Farm Bureau grassroots advocacy efforts convince SEC to spare farmers from Scope 3 emissions reporting.  

The Securities and Exchange Commission (SEC) eliminated a proposal that would have required farmers to report greenhouse gas emissions under its final climate disclosure rule for publicly traded companies issued last week. 

The removal of the Scope 3 reporting requirement, which would have forced companies to report greenhouse gas emissions from throughout their supply chain, represents a significant victory resulting from Farm Bureau’s grassroots advocacy efforts, said American Farm Bureau (AFBF) President Zippy Duvall. 

Scope 3 reporting would have created burdensome requirements for farmers who provide almost every raw product that goes into the food supply chain.

After the rule was first proposed two years ago, Farm Bureau members across the country sent almost 20,000 messages to the SEC and Capitol Hill  sharing their perspectives on how the reporting requirements would be detrimental to their farms, Duvall said. That got the attention of SEC Chair Gary Gensler and opened the door to an ongoing dialogue regarding the consequences of overreaching Scope 3 requirements.

“They heard us loud and clear,” Duvall said. “Over the past two years, our members have made their voices heard on this issue, and several lawmakers and leaders really stepped up.”

Iowa Farm Bureau filed comments opposing the proposed climate rule in 2022, noting its adverse impact on farmers, and asked the SEC to remove the Scope 3 emissions disclosure requirements related to agriculture.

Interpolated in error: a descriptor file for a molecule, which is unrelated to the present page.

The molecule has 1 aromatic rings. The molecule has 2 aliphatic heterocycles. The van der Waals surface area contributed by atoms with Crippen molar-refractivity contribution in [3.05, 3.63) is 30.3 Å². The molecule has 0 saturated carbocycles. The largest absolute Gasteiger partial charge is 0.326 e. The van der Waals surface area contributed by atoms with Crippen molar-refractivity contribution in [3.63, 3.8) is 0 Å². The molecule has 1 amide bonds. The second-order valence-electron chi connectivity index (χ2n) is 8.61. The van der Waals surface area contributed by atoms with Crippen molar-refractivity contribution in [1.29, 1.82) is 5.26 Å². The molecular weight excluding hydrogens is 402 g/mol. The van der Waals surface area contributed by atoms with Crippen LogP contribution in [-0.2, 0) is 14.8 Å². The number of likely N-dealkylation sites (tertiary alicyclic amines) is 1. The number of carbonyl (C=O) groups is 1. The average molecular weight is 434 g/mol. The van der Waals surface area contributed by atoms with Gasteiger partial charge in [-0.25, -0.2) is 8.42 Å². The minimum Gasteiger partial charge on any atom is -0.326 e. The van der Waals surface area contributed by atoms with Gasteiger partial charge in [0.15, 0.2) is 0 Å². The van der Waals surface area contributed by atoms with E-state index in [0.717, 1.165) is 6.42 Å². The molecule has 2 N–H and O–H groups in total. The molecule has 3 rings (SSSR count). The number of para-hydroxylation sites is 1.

The onerous reporting requirements would have increased costs, especially for small farms that lack the resources to track and report the emissions data necessary to meet the disclosure requirements, potentially putting those farms out of business and driving further consolidation, Duvall noted. 

“Farmers are committed to protecting the natural resources they’ve been entrusted with, and they continue to advance climate-smart agriculture, but they cannot afford to hire compliance officers just to handle SEC reporting requirements. This is especially true for small farms that would have likely been squeezed out of the supply chain,” he said. 

AFBF is urging California to follow the SEC’s lead by withdrawing its Scope 3 reporting requirement for any company doing business in the state. Farm Bureau, along with the U.S. Chamber of Commerce and others, recently challenged that state law and its national ramifications.